A heat pump *moves* heat, it doesn’t create it. Hmmm… I had to do a double-take on that one. Think about a refrigerator, which is the most common US appliance using heat pumps. The heat pump *moves* heat from inside the fridge to outside, leaving the inside *cooler* and the outside *warmer*. If you’re barefooted standing in front of your fridge, that’s the warm air you feel on your toes being taken out of the fridge. A heat pump can easily switch into reverse mode and move heat from outside a fridge, into the fridge to make it warmer, though of course we don’t do that. But think of your house as the fridge, and the ability of a heat pump to move hot air out of your house in the summer (it’s an AC) and then the ability to move warm air from outside in during the winter (believe it or not there is *warm* air present outside even when its 15-degrees F).
Since the heat pump is “collecting” existing (free) warm air, that’s a whole lot cheaper than having to create the warm air through combustion. Specifically, my “high efficiency” gas furnace which I removed was 90% efficient (converted 90% of gas to heat, and wasted 10% through inefficiencies and losses in the combustion process) whereas the Fujitsu heat pump I replaced it with is 200-300% efficient because the input energy is used to *move* and not *create* warm air. (Heat pump efficiency depends upon the outside temperature…the warmer the weather, the more ‘free’ warm air and thus the more efficient. Note even at 15F, which is never the case in Lafayette, CA, the efficiency would drop from 300% down to 100%, still better than burning natural gas.)
In addition to using heat pumps to replace our AC and gas furnace, it is also cost effective to use heat pump technology to replace my gas water heater (which at 15 years old is coming due for replacement). I'll cover that very interesting topic in a later post.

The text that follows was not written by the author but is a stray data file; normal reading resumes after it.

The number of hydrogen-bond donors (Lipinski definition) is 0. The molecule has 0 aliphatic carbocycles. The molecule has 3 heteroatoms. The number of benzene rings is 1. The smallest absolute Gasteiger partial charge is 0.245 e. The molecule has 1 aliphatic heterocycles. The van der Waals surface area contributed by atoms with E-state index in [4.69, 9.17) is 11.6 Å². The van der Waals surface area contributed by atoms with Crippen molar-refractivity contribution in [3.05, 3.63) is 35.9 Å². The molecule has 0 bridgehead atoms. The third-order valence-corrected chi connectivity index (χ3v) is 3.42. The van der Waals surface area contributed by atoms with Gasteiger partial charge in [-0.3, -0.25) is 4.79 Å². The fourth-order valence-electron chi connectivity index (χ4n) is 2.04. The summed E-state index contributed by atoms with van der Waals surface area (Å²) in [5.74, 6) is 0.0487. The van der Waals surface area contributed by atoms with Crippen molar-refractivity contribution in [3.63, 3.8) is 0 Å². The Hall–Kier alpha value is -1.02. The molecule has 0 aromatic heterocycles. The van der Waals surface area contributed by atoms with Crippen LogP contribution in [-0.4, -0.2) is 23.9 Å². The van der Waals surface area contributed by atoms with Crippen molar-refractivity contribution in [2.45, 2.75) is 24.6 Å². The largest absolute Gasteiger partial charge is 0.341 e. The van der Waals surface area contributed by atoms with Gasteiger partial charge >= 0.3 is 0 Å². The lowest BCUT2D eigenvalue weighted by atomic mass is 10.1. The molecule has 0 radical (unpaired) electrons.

So back to the residential decarbonization workshop we attended in Berkeley back in February, which featured exhibit booths from several heat pump equipment distributors and installers, and a few speakers including the guru Sean Armstrong from Redwood Energy who was an excellent resource in understanding the state of the art and demystifying how to go all electric with heating, cooling, hot water and even induction cooktops and electric fireplaces as well (watch video or download his presentation).
Violet and I were definitely intrigued and concluded that going electric for our home was completely feasible. The main question then was “How much is this going to cost us for our house?” We needed to get quotes and figure out the health and comfort benefits as well as what would be the return on our investment.
Read my next Blog Post on what happened next: Finding Rebates, Incentives and Contractors.
NOTES: Of the many reports I reviewed, the following two were very well written and influenced my resolve to proceed NOW not LATER:
“Decarbonization of Heating Energy Use in California Buildings” by Synapse Energy Economics, October 2018. A fantastic report summarizing the viability, costs and technology issues around heat pump deployment in California. My net takeaway is that going all-electric with heat pump systems in new home construction makes sense and almost always has a positive Return on Investment. Residential retrofits (like mine) could have positive or negative ROI, depending on a lot of factors.
“The Economics of Electrifying Buildings” by the Rocky Mountain Institute (RMI), 2018. Cost comparisons of going electric in four test cities: Oakland, Houston, Providence and Chicago.